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Talkwrite – a reboot

Renee Liang. Photo credit: Rosetta Allan
We welcome back columnist, Renee Liang, who will be bringing to light challenges, ideas and opinions from across the arts sector.


When I first started writing for The Big Idea in 2008, it was with the modest idea that I’d be sharing my experiences as I found my way through this nebulous thing called an arts career. As I wrote back then, “I aim to talk about some of the things I see and think about, and also figure out (rather publicly) some things about being an 'emerging artist'."

As time flowed by my contributions to The Big Idea took on other forms. I’ve written from the sidelines at festivals and gone backstage at touring shows. I’ve taken full advantage of the fact that being a contributor for The Big Idea allows me to approach artists making cool stuff under the guise of publicising their work (but really it’s because I want to find out their secrets and learn for myself.)  I hope I’ve been open to being approached, too.

But all this has taken me away from the original reason for the Talkwrite column. In recent years, I’ve written very little about my own processes, though I’ve been making plenty and thinking a lot about the way the arts ecology operates. Like most things, this is changing very quickly. I believe that the more we talk and write about it, the more able we are to solve challenges, to collaborate, and to form a community (notice how I dropped in those trendy C words?) 

But seriously, I’ve found a lot of pleasure in trading ideas and debate whenever I get together with fellow arts makers. It might not be easy, but understanding the push and pull of forces (funders vs artists; programmers vs makers; and so on) helps us work together instead of against each other.

So this is me turning back to my original purpose. For the next little while, I’ll be doing less artist interviews and more talking/writing on some of the challenges facing us in our creative lives. I’ll be writing unashamedly from my little corner of the universe, so please feel free to suggest topics I haven’t yet seen. I’ll be opinionated, but I’ll also feature ideas and opinion from those who know more than me. From the role of indigenous language in theatre productions to who should be funded to tell the stories, I aim to respond to current happenings in our world. Hope you’ll be up for the conversation.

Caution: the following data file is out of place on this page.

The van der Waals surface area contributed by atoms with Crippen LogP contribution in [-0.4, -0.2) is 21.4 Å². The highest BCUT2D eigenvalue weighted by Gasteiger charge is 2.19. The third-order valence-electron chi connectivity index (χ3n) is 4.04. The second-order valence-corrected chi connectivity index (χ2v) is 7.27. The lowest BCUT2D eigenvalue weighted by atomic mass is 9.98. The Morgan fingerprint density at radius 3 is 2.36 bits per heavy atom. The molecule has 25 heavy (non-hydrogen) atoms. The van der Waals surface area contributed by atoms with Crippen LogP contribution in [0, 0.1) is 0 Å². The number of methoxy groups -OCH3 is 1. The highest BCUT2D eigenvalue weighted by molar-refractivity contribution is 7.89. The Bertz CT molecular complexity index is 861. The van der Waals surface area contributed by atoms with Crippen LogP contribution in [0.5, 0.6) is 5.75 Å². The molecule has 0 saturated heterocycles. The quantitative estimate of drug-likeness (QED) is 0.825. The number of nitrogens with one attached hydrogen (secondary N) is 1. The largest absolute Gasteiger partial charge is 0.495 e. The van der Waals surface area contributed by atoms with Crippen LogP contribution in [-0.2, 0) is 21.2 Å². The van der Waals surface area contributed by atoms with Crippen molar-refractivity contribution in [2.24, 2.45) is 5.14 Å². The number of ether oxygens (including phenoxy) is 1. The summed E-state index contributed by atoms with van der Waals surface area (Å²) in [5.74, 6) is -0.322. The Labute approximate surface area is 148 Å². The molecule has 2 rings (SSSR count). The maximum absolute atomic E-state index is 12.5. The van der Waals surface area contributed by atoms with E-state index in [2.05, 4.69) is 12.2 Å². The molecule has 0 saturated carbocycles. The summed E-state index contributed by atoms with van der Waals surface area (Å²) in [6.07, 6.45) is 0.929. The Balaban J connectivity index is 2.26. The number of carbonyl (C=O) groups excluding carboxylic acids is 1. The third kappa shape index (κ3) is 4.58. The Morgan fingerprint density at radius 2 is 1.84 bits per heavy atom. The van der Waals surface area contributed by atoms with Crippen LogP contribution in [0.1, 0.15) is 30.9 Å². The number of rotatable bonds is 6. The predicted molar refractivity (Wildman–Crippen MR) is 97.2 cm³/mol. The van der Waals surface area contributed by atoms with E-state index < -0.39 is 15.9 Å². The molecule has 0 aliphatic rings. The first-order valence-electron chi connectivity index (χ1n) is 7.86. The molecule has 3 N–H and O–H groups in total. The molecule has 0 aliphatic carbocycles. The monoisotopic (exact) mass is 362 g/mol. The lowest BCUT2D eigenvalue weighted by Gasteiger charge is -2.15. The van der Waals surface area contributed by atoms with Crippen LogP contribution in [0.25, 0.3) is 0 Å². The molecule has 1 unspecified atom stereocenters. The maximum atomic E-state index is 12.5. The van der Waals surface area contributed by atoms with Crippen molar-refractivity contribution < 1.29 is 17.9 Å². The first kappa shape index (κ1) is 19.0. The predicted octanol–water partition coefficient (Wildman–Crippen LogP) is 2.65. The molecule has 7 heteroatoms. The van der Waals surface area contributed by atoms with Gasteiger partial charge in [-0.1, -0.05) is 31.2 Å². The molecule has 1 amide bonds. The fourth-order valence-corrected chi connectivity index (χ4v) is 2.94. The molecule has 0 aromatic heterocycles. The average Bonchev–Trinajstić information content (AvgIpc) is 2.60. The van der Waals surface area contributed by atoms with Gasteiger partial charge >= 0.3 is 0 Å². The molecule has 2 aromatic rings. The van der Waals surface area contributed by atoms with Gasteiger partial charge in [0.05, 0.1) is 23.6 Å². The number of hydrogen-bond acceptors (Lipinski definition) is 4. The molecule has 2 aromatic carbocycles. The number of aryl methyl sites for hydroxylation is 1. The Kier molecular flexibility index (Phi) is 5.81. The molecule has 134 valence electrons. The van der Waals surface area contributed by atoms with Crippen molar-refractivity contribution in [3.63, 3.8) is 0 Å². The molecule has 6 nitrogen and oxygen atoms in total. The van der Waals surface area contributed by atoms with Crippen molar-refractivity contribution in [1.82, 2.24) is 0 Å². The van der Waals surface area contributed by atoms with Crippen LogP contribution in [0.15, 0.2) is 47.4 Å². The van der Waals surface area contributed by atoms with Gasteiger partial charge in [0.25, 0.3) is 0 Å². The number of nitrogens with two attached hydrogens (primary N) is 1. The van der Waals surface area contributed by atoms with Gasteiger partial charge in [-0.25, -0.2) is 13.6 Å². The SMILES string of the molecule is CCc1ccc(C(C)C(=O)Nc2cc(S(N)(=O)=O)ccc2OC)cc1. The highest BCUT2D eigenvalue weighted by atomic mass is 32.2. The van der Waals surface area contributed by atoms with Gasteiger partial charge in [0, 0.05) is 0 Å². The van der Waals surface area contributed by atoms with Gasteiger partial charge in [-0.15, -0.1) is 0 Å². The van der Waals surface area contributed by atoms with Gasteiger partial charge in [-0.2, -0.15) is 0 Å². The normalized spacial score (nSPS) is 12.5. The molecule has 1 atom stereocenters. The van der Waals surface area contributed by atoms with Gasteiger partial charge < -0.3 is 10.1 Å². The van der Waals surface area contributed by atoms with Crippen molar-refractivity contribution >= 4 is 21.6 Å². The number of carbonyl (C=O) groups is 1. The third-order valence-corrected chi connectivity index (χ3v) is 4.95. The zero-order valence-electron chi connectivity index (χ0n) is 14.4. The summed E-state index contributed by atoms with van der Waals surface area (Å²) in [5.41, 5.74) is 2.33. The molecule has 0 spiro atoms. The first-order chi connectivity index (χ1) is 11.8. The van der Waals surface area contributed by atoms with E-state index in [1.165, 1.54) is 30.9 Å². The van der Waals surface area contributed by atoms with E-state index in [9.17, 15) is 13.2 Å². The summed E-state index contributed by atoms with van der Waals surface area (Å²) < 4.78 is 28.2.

Written by

Renee Liang

4 Jul 2017

Renee is a writer who is exploring many ways of telling stories, including plays, short stories, poetry (which she also performs), and cross-genre collaborations with composers, musicians, sculptors and filmmakers.

Renee (right) doing open mic with sister Rhea, circa 1976.
"It’s a complex and loaded business making work in other languages, even if they’re your own." Renee Liang on her personal journey with languages in the arts.
"Arts festivals are a great way of reaching new audiences – it’s three weeks of buzz, arty saturation or marketing and media, and targeted outreach." Le Grand Continental - opening night of New Zealand Festival 2016 in Wellington. Photo / Clayton Gould
Renee Liang celebrates the start of arts festival season, with major festivals hitting Auckland and Wellington at the same time this year.
Renee Liang interviews the man she had a schoolgirl nerd-crush on, one of NZ's greatest scientists Ernest Rutherford, as brought to life by Nic Sampson.
Art in Action is an evolution of the school fair with patrons donating money to participate in art classes. Renee Liang talks to one of the organisers, Meiling Lee.